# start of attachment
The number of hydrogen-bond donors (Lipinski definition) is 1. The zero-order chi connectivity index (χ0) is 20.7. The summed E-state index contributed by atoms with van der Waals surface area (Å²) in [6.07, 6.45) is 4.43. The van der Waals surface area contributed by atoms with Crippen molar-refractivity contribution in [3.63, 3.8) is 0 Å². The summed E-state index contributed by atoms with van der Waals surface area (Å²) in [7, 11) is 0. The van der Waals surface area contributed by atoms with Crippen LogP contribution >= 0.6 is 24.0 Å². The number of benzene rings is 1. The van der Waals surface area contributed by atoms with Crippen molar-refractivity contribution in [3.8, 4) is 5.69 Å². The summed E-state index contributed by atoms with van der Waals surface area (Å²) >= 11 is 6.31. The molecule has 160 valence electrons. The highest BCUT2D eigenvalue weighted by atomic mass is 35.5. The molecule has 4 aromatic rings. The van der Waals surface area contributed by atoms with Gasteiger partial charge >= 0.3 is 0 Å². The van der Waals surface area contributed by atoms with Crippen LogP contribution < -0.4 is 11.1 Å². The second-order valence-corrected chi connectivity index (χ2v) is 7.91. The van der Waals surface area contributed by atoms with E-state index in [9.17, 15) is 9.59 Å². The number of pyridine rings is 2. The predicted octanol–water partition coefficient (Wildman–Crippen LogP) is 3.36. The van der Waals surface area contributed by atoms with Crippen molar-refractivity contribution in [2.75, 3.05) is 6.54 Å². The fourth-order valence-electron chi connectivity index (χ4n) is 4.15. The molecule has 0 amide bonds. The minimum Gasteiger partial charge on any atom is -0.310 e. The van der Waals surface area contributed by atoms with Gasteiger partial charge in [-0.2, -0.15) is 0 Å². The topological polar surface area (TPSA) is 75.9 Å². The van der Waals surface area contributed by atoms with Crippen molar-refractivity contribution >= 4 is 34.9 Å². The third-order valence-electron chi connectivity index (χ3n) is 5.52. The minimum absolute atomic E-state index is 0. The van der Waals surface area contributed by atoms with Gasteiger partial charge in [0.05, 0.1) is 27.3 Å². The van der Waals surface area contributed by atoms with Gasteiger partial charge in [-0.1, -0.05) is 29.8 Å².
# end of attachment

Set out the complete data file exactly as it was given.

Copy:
The number of hydrogen-bond donors (Lipinski definition) is 1. The zero-order chi connectivity index (χ0) is 20.7. The summed E-state index contributed by atoms with van der Waals surface area (Å²) in [6.07, 6.45) is 4.43. The van der Waals surface area contributed by atoms with Crippen molar-refractivity contribution in [3.63, 3.8) is 0 Å². The summed E-state index contributed by atoms with van der Waals surface area (Å²) in [7, 11) is 0. The van der Waals surface area contributed by atoms with Crippen LogP contribution >= 0.6 is 24.0 Å². The number of benzene rings is 1. The van der Waals surface area contributed by atoms with Crippen molar-refractivity contribution in [3.8, 4) is 5.69 Å². The summed E-state index contributed by atoms with van der Waals surface area (Å²) >= 11 is 6.31. The molecule has 160 valence electrons. The highest BCUT2D eigenvalue weighted by atomic mass is 35.5. The molecule has 4 aromatic rings. The van der Waals surface area contributed by atoms with Gasteiger partial charge >= 0.3 is 0 Å². The van der Waals surface area contributed by atoms with Crippen LogP contribution < -0.4 is 11.1 Å². The second-order valence-corrected chi connectivity index (χ2v) is 7.91. The van der Waals surface area contributed by atoms with E-state index in [9.17, 15) is 9.59 Å². The number of pyridine rings is 2. The predicted octanol–water partition coefficient (Wildman–Crippen LogP) is 3.36. The van der Waals surface area contributed by atoms with Crippen molar-refractivity contribution in [2.75, 3.05) is 6.54 Å². The fourth-order valence-electron chi connectivity index (χ4n) is 4.15. The molecule has 0 amide bonds. The minimum Gasteiger partial charge on any atom is -0.310 e. The van der Waals surface area contributed by atoms with Gasteiger partial charge in [-0.2, -0.15) is 0 Å². The topological polar surface area (TPSA) is 75.9 Å². The van der Waals surface area contributed by atoms with Crippen molar-refractivity contribution >= 4 is 34.9 Å². The third-order valence-electron chi connectivity index (χ3n) is 5.52. The minimum absolute atomic E-state index is 0. The van der Waals surface area contributed by atoms with Gasteiger partial charge in [0.05, 0.1) is 27.3 Å². The van der Waals surface area contributed by atoms with Gasteiger partial charge in [-0.1, -0.05) is 29.8 Å².